Political Calculations, a site that develops, applies and presents both established and cutting edge theory to the topics of investing, business and economics.
Seven trading days into our redzone forecast for the S&P 500, and so far, it's holding, with the closing value of the S&P 500 (Index: SPX) falling within our target range on six of seven of those days.
The trajectory of the S&P 500 has also been consistent with our unadjusted standard model's projection associated with the expectations that investors have for 2019-Q1 in setting today's stock prices during this period. Since that trajectory reflects the echo of the volatility that stock prices experienced in October 2018, which arises from our model's use of historic stock prices as the base reference points from which it projects potential future stock prices, we had developed the redzone forecast to compensate for its effect. Our redzone forecast assumes that investors will largely keep their forward looking attention on 2019-Q1.
Just because we've assumed that will happen does not mean that it will. It is possible that investors may shift their attention toward other points of time in the future.
Speaking of which, the large decline in oil prices and growing signs of economic slowdowns elsewhere in the world have greatly influenced investor expectations during the last two weeks, particularly where the future for interest rate hikes by the Fed are concerned.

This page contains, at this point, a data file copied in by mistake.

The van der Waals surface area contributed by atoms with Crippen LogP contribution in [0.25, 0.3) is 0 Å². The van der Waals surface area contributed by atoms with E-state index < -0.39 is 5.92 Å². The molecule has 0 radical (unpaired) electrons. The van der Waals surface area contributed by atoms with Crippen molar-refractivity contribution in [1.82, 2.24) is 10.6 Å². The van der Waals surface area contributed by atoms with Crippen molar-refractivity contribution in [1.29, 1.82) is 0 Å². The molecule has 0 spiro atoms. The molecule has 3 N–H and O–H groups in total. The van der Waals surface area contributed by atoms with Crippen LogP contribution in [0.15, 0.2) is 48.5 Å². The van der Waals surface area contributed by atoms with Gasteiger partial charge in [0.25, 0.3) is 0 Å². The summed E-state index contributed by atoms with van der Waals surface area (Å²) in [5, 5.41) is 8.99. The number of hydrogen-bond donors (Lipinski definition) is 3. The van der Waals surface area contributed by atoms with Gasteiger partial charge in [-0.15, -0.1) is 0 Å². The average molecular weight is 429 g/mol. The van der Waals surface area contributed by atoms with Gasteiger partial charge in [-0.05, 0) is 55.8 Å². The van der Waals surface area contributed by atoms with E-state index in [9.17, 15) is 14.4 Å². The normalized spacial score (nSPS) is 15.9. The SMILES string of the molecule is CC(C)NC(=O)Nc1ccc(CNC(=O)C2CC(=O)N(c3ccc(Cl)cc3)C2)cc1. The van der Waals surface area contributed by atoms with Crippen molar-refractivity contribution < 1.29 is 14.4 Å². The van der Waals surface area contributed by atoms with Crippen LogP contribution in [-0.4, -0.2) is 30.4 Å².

Back then, investors were confident in their expectations that the Fed would hike its Federal Funds Rate by a quarter point in December 2018, in March 2018 and were giving just over a 50% chance they would again in September 2018.
But now, they appear to be backing off those expectations, where they would appear to now anticipate quarter point rate hikes in December 2018 and just one more in 2019, in June, according to the CME Group's FedWatch tool.
Meanwhile, the news headlines of the past week suggest that some influential Fed officials are backing off plans to steadily hike U.S. short term interest rates into 2019, which accounts in part for those changing expectations....
For a broader picture of what happened in the week that was, Barry Ritholtz found five positives and five negatives among the week's major economy and market-related events.
That's it for this edition of our S&P 500 chaos series. We'll see you again after Thanksgiving!